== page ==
The common denominator in the ethnic conflicts in the Karamoja region in eastern Uganda and the north-western Kenya is the devastating drought that has affected the regions for years, thanks to climate change.
Both Nairobi and Kampala have deployed national security officers, drawn from both civilian and military forces, to help restore peace and calm in the affected regions, but little result has come of this as the death toll from the conflicts continue to rise daily.
In Kenya’s North Rift region — the hotspot of such conflict — more than 100 civilians and about 16 law enforcement have been killed by bandits this year alone, the Ministry of Interior and National Administration said.
In Karamoja, apart from those who lost lives to the conflict, the Uganda Human Rights Commission in May reported that more than 2,000 people starved to death in 2022 due to the long dry spell that hit the region.
The two regions that border each other are just coming out of a prolonged drought that heightened the food insecurity situation in the region, fuelling conflict marked by organises cattle rustling, looting and loss of lives.
Yet, little attention has been paid to the climate change-related problems that are the roots of the conflicts, although experts say that could be the key to quelling recurring conflicts across Africa.
At the Berlin Climate and Security Conference held in Nairobi last week, leaders resolved to begin focusing on addressing specific needs of communities impacted by climate change to foster peace and calm in the regions.
A dispatch after the day-long talks said the leaders acknowledged “that the ever-growing adverse impacts of climate change have deleterious consequences on the sustainability of peace, security and stability across Africa especially on fragile communities.”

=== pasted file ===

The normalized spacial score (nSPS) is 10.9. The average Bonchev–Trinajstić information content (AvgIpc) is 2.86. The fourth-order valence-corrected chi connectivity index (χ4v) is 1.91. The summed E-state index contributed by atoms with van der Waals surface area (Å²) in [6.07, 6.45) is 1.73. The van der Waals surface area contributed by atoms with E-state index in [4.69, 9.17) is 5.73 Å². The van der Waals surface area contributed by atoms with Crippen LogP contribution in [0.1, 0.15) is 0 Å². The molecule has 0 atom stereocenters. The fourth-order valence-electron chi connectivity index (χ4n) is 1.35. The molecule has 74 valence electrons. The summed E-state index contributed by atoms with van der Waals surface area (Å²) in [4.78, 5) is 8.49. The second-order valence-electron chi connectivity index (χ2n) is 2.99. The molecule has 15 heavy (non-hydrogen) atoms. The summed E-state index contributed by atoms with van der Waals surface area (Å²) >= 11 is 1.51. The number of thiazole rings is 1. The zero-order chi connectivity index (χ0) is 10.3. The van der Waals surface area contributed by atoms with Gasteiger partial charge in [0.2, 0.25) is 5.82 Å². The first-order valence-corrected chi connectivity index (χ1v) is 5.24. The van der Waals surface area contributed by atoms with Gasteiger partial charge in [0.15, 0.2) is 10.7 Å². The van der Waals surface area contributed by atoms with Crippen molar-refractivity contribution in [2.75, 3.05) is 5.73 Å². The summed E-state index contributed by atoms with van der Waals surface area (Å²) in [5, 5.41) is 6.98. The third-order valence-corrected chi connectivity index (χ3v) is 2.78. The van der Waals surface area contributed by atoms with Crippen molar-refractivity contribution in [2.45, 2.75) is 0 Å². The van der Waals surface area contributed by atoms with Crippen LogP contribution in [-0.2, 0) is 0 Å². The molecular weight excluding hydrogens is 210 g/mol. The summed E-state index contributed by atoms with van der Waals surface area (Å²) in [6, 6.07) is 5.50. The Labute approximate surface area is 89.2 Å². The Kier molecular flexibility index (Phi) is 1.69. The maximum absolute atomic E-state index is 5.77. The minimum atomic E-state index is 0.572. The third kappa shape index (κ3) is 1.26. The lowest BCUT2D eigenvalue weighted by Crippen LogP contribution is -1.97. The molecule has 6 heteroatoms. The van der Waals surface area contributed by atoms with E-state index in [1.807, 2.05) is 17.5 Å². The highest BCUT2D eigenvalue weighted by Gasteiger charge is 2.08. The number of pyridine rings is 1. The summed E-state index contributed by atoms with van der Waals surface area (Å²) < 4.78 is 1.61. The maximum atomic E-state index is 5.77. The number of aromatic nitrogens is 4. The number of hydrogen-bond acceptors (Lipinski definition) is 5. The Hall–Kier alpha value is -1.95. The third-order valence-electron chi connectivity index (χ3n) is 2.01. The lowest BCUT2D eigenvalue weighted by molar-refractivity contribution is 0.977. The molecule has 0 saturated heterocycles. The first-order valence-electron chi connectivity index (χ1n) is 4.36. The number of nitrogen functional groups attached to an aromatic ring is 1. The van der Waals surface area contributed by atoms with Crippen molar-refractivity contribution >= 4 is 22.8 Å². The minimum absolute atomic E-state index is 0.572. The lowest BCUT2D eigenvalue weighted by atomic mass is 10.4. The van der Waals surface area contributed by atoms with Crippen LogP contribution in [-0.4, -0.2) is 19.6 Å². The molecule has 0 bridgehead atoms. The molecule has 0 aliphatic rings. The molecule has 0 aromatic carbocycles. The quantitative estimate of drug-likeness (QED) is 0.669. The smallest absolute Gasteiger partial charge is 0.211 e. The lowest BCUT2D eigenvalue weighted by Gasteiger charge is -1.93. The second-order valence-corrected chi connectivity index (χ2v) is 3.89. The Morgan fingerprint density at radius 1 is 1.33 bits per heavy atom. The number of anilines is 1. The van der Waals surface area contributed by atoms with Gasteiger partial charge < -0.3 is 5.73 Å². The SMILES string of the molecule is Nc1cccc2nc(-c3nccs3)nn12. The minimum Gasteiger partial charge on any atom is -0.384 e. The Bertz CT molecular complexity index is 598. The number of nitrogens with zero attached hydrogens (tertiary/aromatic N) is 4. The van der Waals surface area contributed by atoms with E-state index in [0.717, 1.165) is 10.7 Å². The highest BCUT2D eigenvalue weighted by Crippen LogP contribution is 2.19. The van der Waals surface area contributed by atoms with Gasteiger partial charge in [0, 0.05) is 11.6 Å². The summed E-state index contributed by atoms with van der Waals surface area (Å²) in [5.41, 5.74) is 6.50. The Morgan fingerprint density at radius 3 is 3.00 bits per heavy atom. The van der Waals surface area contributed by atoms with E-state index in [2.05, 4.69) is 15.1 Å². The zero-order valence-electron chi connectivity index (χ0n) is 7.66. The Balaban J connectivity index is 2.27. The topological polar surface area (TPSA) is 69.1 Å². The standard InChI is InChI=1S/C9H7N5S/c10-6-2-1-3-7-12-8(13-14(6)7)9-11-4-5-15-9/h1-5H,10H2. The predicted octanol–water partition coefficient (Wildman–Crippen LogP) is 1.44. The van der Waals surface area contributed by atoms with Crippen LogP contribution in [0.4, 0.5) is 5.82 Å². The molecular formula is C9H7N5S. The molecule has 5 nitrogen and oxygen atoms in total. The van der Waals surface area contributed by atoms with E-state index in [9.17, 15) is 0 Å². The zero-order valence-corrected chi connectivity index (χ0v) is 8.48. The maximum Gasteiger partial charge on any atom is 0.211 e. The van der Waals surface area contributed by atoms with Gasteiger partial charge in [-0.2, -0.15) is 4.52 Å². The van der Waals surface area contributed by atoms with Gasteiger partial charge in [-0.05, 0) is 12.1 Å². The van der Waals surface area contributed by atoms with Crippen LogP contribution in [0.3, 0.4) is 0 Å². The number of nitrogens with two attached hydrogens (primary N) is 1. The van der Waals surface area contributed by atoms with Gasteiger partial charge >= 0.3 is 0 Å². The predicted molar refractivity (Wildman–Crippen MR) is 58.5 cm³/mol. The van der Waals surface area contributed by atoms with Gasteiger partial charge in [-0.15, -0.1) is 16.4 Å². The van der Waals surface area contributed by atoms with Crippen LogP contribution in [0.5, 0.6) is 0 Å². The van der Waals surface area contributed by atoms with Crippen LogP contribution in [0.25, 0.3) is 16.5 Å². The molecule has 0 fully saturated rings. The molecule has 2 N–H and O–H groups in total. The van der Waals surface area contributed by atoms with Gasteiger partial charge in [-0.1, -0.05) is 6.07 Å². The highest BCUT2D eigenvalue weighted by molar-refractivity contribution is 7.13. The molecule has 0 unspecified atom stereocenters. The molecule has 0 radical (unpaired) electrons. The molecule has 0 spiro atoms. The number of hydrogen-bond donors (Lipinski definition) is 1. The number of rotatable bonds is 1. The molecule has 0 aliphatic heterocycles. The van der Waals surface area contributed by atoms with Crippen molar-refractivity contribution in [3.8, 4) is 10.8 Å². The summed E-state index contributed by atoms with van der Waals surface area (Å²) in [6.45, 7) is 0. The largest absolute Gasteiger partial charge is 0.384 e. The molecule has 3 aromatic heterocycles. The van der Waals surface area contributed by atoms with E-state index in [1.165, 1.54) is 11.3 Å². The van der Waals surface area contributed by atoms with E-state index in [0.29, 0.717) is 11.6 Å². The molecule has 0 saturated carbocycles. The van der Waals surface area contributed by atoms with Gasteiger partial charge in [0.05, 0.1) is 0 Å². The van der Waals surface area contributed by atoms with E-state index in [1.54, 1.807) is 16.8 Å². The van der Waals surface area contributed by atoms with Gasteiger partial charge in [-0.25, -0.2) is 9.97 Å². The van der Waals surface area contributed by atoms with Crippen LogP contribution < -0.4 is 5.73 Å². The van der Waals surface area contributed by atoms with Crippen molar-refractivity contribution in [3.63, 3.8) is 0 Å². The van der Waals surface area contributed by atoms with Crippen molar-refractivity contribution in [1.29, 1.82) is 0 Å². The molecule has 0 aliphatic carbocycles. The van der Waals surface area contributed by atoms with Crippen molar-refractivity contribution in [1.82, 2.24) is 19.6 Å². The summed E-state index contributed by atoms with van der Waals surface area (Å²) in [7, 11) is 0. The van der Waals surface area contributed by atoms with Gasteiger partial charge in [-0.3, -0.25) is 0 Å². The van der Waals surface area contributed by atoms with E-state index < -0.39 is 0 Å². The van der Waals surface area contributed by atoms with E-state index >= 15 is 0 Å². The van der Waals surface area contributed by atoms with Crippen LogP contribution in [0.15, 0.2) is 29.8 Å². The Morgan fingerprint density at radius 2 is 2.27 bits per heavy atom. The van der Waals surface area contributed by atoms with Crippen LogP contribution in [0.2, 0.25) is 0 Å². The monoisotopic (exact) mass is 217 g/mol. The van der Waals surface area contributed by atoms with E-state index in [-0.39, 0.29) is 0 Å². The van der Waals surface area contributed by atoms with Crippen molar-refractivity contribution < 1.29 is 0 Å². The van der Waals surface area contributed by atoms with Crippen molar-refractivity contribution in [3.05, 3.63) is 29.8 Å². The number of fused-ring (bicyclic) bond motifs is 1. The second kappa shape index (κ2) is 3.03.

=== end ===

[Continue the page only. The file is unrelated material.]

“The consequences of the climate crisis tend to (fan) conflicts over food, water, land and resources and thus also refugee and migration movements. People in fragile and conflict areas are particularly affected,” Jennifer Morgan, Germany’s special envoy for international climate action, said at the conference.
The forum agreed that climate-change related conflict is limiting African government’s ability to alleviate poverty and focus on other Agenda 2030 goals, as resources are redirected towards peace operations in affected regions.
They called on governments and other relevant stakeholders to work together to “better address the impacts of climate change on international peace and security through diplomacy, development and defence approaches,” the statement said.
Kenya’s Prime Cabinet Secretary Musalia Mudavadi, speaking to journalists on the sidelines of the conference, said in addition to the security operation in the north, the government will be using the climate change mitigation route to address the unrest in the region.
“First, security has been beefed up by the government to try and reinstate the security in the region. The second aspect is the need to have dams and functioning infrastructure,” he said.
“And the commitment that we have made is to increase our spending in bringing up water pumps and ensuring that we have more grazeable. This is the softer option but also the more durable option to ensuring security is maintained in East Africa.”
Mudavadi said plans are underway to ensure border communities can seamlessly share resources and amenities with neighbouring countries to build harmony and reduce conflict spurred by scarcity in such regions as the North Rift in Kenya and Karamoja in Uganda.
(c) 2023, The East African